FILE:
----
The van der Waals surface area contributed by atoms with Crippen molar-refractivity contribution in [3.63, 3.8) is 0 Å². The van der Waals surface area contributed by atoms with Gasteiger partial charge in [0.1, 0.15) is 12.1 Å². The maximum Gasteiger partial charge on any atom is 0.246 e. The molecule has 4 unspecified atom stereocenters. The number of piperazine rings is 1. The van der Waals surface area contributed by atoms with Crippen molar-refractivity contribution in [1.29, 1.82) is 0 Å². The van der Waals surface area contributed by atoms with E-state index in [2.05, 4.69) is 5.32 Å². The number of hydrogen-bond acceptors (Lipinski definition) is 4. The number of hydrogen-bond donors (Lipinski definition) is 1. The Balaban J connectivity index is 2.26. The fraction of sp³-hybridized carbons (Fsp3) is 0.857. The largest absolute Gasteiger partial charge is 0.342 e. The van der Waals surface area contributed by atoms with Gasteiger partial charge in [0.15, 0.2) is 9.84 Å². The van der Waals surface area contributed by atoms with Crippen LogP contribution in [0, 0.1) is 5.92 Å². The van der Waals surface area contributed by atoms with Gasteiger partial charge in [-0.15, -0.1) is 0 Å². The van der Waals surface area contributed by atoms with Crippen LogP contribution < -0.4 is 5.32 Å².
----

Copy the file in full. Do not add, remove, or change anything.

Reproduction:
The van der Waals surface area contributed by atoms with Crippen molar-refractivity contribution in [3.63, 3.8) is 0 Å². The van der Waals surface area contributed by atoms with Gasteiger partial charge in [0.1, 0.15) is 12.1 Å². The maximum Gasteiger partial charge on any atom is 0.246 e. The molecule has 4 unspecified atom stereocenters. The number of piperazine rings is 1. The van der Waals surface area contributed by atoms with Crippen molar-refractivity contribution in [1.29, 1.82) is 0 Å². The van der Waals surface area contributed by atoms with E-state index in [2.05, 4.69) is 5.32 Å². The number of hydrogen-bond acceptors (Lipinski definition) is 4. The number of hydrogen-bond donors (Lipinski definition) is 1. The Balaban J connectivity index is 2.26. The fraction of sp³-hybridized carbons (Fsp3) is 0.857. The largest absolute Gasteiger partial charge is 0.342 e. The van der Waals surface area contributed by atoms with Gasteiger partial charge in [0.15, 0.2) is 9.84 Å². The van der Waals surface area contributed by atoms with Crippen LogP contribution in [0, 0.1) is 5.92 Å². The van der Waals surface area contributed by atoms with Gasteiger partial charge in [-0.15, -0.1) is 0 Å². The van der Waals surface area contributed by atoms with Crippen LogP contribution < -0.4 is 5.32 Å².